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Increased long-term mortality after myocardial infarction in patients with schizophrenia

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  • Pirathiv Kugathasan, Aalborg University Hospital, Psychiatry, Aalborg, Denmark; Department of Clinical Medicine, Aalborg University, Aalborg, Denmark. Electronic address: divkugathasan@gmail.com.
  • ,
  • Thomas Munk Laursen
  • Simon Grøntved, ae Psychiatry , Aalborg University Hospital , Aalborg , Denmark.
  • ,
  • Svend Eggert Jensen, Department of Clinical Epidemiology, Institute of Clinical Medicine, Aarhus University Hospital, Aalborg, Denmark Department of Cardiology, Aalborg University Hospital, Aalborg, Denmark Department of Anaesthesia and Intensive Care Medicine, Aalborg University Hospital, Aalborg, Denmark Aalborg Atrial Fibrillation Study Group, Aalborg, Denmark.
  • ,
  • Jørgen Aagaard
  • René Ernst Nielsen, Aalborg University Hospital, Psychiatry, Aalborg, Denmark; Department of Clinical Medicine, Aalborg University, Aalborg, Denmark.

BACKGROUND: Ischemic heart disease increases mortality in patients with schizophrenia. This nationwide study explored short-term and long-term mortality rates in patients with schizophrenia experiencing myocardial infarction (MI) compared to controls from the general population experiencing MI, as well as patients with schizophrenia and people from the general population not experiencing MI.

METHOD: A Danish nationwide cohort study including incident patients diagnosed with schizophrenia between 1980 and 2015, matched 1:5 on year of birth and gender to controls from the general population. Primary outcome was all-cause mortality. Data were analysed utilizing Cox regression models, Kaplan-Meier estimates and standardized mortality ratios (SMR).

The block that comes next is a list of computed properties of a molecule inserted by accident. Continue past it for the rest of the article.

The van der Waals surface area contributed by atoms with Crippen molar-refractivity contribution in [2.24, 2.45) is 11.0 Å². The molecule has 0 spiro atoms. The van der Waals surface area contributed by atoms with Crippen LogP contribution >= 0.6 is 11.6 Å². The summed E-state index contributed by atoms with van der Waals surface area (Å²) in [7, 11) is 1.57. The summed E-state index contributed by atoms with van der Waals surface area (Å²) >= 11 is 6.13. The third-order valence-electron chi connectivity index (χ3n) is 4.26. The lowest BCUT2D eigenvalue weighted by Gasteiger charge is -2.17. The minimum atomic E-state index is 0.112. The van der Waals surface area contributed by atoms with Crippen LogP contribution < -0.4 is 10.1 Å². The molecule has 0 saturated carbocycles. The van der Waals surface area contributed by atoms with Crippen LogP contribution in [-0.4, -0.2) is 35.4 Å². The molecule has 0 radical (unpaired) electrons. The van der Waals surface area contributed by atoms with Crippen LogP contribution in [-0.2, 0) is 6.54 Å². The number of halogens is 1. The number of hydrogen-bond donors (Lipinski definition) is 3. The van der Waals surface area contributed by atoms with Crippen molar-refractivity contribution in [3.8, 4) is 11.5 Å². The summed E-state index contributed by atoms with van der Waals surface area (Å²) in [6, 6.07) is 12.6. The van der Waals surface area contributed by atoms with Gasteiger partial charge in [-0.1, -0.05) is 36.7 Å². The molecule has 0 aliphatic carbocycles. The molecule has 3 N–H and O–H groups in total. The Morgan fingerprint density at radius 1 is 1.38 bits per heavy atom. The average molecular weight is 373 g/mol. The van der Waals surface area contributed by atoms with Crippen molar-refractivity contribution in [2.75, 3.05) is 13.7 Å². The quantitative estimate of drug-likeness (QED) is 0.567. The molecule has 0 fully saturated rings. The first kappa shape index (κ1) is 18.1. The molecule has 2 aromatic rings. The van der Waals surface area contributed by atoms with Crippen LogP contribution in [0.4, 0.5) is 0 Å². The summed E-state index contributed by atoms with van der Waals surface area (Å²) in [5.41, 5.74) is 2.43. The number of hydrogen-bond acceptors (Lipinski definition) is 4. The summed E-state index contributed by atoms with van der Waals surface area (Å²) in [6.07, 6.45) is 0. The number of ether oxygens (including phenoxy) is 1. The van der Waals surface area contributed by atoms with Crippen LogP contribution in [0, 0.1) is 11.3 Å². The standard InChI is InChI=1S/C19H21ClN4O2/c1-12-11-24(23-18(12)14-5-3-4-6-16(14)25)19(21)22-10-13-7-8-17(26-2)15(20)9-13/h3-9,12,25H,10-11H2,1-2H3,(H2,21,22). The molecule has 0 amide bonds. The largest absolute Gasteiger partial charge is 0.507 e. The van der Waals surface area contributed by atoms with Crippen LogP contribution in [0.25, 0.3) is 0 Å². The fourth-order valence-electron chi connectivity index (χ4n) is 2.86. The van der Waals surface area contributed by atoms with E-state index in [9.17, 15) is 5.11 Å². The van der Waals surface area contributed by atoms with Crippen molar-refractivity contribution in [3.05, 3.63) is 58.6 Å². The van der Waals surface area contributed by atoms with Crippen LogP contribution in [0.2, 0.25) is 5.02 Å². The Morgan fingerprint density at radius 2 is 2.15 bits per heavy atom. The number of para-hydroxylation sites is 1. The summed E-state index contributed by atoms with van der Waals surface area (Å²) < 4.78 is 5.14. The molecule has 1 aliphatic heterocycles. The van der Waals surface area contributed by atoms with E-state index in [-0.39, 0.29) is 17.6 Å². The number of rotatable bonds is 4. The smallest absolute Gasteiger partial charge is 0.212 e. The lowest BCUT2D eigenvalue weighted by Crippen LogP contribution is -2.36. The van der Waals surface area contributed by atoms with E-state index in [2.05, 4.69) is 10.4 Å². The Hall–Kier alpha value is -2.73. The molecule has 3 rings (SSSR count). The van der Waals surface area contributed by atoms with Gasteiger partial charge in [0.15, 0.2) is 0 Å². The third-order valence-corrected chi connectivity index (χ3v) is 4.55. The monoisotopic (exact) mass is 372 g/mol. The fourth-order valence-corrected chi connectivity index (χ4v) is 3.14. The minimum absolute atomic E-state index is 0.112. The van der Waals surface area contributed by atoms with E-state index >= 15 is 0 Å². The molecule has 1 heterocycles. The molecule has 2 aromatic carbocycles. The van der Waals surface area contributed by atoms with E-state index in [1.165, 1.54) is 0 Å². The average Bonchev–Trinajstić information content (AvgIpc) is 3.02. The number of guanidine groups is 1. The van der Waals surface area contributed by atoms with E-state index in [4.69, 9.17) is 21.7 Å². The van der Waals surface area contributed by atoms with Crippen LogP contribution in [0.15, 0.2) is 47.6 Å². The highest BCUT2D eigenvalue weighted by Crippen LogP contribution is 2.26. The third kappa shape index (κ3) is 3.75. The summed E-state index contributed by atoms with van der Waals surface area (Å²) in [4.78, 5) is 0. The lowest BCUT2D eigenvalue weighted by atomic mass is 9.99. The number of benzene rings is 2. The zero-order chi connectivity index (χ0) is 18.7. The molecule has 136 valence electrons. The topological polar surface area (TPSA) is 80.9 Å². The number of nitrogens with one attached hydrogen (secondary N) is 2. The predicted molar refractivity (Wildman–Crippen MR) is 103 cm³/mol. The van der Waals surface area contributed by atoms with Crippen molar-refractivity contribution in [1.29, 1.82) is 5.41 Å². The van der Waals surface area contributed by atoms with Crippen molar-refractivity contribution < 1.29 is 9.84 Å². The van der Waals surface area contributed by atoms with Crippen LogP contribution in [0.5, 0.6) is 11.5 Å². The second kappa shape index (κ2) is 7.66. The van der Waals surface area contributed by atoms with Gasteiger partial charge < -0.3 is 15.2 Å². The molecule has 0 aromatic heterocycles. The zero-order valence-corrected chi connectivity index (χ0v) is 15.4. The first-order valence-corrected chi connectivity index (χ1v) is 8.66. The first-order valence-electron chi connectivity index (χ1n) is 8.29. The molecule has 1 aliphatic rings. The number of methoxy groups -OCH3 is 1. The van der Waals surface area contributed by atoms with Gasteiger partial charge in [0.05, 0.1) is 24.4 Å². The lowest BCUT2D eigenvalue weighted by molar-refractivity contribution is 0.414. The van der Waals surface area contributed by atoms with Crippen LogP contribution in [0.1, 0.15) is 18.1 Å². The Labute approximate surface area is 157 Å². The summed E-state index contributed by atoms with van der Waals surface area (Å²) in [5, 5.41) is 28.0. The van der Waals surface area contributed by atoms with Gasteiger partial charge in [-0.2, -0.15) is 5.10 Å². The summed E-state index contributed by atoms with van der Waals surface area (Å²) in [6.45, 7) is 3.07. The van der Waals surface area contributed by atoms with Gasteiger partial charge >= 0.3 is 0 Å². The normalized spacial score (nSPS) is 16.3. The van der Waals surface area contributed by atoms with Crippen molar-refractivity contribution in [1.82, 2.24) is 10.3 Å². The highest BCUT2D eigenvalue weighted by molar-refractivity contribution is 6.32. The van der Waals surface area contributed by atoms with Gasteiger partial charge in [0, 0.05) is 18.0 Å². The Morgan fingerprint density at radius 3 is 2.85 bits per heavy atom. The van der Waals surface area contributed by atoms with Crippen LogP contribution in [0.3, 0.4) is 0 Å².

RESULTS: Patients with schizophrenia experiencing MI had an increased mortality rate (Hazard rate ratio (HR) 9.94, 95%CI(8.71-11.35)), as well as schizophrenia controls (HR 4.50, 95%CI(4.36-4.64)) and MI controls (HR 3.27, 95%CI(3.03-3.52)) with controls not experiencing MI serving as reference in a model adjusted for age at entry, gender and calendar year. No difference in 30-day mortality was observed between groups experiencing MI, but increased mortality rates were shown in patients with schizophrenia at 1-year and 5-year follow-up. Trends in SMR declined in MI controls, while patients with schizophrenia showed an unchanged SMR over time.

CONCLUSIONS: Patients with schizophrenia have not experienced a decline in mortality rate following MI compared to the general population in long-term follow-up. This finding highlights the need for research in MI follow-up care for patients with schizophrenia.

Original languageEnglish
JournalSchizophrenia Research
Volume199
Pages (from-to)103-108
ISSN0920-9964
DOIs
Publication statusPublished - 2018

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